Today, Gynuity trials are underway at Planned Parenthood, to test drugs not under the REMS for potential use as abortion pills. In addition, Gynuity is conducting a trial for FDA approval of the abortion pill through 84 days/12 weeks (while the abortion industry surreptitiously prescribes the drug well into the second trimester and even into the third trimester.)
Buffett and Packard Foundation funding is tied to additional abortion pill clinical trial sponsors
Dr. Daniel Grossman is a sponsor of several abortion pill clinical trials involving mail-order, advanced provision and pharmacy dispensing. Location sites for these studies included the University of California (UC) system and Planned Parenthood.
- Open Society has funded Planned Parenthood and UC, as well as media outlets that promote the abortion pill as safe.
- The Buffett Foundation has been investing in the UC system, as has the Packard Foundation.
- In past years, Buffett gave $78 million to UC — and according to the New York Times, Buffett is the primary financier of the Bixby Center’s Ryan Residency Program at UCSF — an abortionist training program.
- In 2016, ProPublica revealed that “Buffett’s main academic partner (receiving at least $88 million from 2001 to 2014) has been the University of California, San Francisco” where Grossman is on staff.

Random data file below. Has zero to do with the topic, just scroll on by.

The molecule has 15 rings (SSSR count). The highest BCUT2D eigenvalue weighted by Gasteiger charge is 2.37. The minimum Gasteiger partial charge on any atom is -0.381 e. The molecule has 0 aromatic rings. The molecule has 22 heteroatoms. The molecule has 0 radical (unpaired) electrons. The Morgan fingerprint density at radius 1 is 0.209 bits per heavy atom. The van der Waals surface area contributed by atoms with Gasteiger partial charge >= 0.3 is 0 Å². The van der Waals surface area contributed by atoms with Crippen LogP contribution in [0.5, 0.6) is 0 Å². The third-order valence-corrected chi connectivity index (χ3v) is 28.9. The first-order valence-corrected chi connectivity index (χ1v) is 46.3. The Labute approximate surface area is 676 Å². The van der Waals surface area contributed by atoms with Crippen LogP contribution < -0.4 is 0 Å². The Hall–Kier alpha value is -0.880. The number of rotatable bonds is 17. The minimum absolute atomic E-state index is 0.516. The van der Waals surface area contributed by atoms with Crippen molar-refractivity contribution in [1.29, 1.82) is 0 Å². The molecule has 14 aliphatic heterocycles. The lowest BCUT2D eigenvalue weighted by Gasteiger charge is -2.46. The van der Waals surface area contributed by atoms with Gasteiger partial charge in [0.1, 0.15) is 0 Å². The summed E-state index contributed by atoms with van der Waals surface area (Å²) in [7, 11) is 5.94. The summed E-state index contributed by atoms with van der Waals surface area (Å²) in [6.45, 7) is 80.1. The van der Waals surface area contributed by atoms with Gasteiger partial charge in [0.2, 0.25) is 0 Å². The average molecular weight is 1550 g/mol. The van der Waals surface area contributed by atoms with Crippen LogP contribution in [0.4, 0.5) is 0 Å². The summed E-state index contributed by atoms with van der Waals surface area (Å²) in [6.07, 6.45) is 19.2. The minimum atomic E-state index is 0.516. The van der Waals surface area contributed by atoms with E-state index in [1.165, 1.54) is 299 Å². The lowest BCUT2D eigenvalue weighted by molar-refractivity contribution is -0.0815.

- The Rockefeller Foundation also funds the UC system.
Grossman, an abortionist with multiple conflicts of interest regarding the abortion pill, is a director of Advancing New Standards in Reproductive Health (ANSIRH) — and despite authoring multiple abortion pill studies, he unethically suggested that emergency room physicians should not document abortion pill complications in a post-Roe environment. Grossman served as a consultant to Planned Parenthood, is Senior Director at Ibis Reproductive Health (which was directly funded by Danco when Grossman began to publish his trials), and formerly served on the boards of Whole Woman’s Health NAF, and NARAL.
ANSIRH previously published a report with Packard-funded Ibis Reproductive Health and Gynuity suggesting that “medication abortion could be even further demedicalized through pharmacy dispensing and expansion of telemedicine models—or even making it available over the counter (OTC)—which have the potential to expand access greatly.” ANSIRH also publishes workbooks on abortion training and is part of a “program within UCSF’s Bixby Center for Global Reproductive Health,” which trains abortion providers through its Ryan Residency Training Program. Bixby and ANSIRH are both funded by Packard. ANSIRH’s TEACH Curriculum was established in 2003 with financial help from the Packard Foundation, and the curriculum’s website also admits it “receives unrestricted educational grant funding from Danco, LLC,” and has for years.
This incestuous, tangled web of funding among these abortion industry power players is shocking, and were it more readily known, would likely erode public trust in the abortion industry’s repeated claims about the abortion pill’s safety. In reality, these powerful entities — which share a pro-abortion, pro-population control philosophy — also share a desire to profit from the abortion pill as they advance their harmful agenda.